CEO of CCPAS, Simon Bass said that Snapchat: ‘Magnified all the other problems we see on social media. If young people think they can get away with something they’ll change their behaviour and try to get away with it. And so because they think they can get away with it, they’re being a bit more ‘risque’ with their photos – including taking sexually explicit photos which are illegal.’
Bass also expressed doubt that the photos are ever truly ‘deleted’: ‘They still leave behind a digital footprint. Hackers have been able to get in and access photos that users thought were deleted. Once something is posted, it’s posted. Snapchat may give a different perspective but that leads to some false assumptions.’
Premier Christian Media Group’s head of social media and user of Snapchat, Sean Skinner, had both negative and positive things to say about it: ‘People spend less time glued to it than they would other platforms. Members of our youth group talk about how they’ve seen pictures of male and female genitalia shared on Snapchat, and this isn’t an uncommon occurrence.’ He offered this advice to youth workers: ‘When talking about any digital media platform, don’t spend your whole time listing the negatives. Encourage safe use, and make sure young people are aware of boundaries, and encourage them to tell you if they’ve sent or received sexual images.’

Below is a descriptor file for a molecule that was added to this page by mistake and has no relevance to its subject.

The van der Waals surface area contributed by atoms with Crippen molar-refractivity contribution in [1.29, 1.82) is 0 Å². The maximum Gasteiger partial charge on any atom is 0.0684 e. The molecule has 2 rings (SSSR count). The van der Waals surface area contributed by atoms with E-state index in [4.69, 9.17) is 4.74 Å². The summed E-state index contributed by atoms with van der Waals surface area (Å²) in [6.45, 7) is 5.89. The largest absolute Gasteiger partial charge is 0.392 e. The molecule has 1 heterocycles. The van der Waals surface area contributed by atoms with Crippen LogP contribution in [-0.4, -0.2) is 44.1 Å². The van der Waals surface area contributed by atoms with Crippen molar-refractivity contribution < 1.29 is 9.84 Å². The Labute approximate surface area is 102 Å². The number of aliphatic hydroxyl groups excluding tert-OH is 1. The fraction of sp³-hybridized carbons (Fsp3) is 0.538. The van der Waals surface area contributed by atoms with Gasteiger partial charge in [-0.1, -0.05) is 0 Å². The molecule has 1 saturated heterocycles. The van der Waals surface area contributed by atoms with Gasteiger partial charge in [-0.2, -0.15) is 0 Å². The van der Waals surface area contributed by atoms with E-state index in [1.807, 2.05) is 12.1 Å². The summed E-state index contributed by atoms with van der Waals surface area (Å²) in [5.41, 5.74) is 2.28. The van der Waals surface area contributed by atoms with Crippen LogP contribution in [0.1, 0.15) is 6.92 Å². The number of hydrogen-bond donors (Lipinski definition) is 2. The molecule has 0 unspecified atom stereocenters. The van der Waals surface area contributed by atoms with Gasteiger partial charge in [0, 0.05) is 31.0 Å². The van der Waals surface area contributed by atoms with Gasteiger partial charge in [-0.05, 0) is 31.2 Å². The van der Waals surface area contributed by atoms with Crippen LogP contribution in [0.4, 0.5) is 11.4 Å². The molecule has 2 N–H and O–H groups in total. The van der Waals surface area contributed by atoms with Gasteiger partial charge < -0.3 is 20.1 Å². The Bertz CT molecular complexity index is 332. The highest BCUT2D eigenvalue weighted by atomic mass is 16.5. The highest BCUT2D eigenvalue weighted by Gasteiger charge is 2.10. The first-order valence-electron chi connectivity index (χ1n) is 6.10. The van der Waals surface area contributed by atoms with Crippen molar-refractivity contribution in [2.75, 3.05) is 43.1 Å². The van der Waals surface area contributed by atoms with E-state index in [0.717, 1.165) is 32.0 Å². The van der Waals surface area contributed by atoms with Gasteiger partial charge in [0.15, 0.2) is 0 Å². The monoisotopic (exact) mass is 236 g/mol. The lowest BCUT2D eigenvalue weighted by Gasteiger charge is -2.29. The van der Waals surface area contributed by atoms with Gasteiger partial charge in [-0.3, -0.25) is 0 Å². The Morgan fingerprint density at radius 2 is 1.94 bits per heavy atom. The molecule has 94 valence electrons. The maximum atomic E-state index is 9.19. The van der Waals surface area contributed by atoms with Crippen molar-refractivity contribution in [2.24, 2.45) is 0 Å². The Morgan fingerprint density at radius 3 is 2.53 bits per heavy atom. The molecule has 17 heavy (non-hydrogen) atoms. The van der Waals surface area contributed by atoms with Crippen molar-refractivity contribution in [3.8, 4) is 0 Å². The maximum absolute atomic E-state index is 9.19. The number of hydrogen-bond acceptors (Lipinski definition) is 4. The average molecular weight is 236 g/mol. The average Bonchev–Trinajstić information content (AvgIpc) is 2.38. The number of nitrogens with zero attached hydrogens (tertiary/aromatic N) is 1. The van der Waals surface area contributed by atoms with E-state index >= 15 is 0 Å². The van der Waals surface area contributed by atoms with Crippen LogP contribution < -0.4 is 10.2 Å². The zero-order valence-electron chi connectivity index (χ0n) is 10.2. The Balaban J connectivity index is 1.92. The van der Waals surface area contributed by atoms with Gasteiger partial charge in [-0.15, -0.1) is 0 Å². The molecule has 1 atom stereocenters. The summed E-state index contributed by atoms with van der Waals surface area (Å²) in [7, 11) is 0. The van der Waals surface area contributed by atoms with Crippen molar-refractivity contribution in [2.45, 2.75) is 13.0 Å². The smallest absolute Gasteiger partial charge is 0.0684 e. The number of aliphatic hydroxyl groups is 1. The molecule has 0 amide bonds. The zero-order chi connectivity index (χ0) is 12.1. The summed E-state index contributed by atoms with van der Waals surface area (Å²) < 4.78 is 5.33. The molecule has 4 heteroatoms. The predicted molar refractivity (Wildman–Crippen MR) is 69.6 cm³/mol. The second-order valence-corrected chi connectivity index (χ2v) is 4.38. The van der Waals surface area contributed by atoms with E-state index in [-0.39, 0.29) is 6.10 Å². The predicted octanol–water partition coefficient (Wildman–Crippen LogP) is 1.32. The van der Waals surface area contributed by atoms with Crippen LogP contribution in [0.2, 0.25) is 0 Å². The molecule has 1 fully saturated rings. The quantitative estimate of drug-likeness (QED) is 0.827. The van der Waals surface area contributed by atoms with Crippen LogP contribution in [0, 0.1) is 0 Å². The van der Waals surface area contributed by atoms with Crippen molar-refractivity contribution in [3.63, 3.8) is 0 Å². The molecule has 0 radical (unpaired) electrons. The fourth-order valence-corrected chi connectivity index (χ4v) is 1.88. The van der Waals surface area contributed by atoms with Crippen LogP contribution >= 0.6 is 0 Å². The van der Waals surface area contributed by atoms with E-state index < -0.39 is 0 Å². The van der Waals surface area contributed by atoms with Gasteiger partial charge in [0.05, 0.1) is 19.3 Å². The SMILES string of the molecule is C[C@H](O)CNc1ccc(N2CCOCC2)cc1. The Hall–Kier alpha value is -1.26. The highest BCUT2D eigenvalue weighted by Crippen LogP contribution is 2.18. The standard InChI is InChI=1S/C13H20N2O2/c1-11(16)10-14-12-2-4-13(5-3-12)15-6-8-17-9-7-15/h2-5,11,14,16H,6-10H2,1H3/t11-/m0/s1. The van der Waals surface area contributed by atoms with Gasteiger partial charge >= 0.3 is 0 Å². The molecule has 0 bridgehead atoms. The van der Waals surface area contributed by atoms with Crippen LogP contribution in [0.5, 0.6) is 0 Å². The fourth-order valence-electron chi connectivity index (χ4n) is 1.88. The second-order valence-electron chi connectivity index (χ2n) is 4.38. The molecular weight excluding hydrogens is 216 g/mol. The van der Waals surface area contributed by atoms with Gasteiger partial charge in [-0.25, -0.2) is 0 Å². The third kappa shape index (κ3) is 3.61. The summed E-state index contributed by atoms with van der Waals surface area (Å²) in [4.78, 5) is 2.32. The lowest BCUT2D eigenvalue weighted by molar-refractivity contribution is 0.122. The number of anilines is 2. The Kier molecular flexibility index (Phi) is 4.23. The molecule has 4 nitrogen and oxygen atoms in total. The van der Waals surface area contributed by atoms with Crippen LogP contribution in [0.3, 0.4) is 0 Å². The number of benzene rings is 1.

Ask your young people:
Do you use Snapchat?
What do you think of it?
Do you use it differently to other social networks?
How carefully do you think about what content you put online?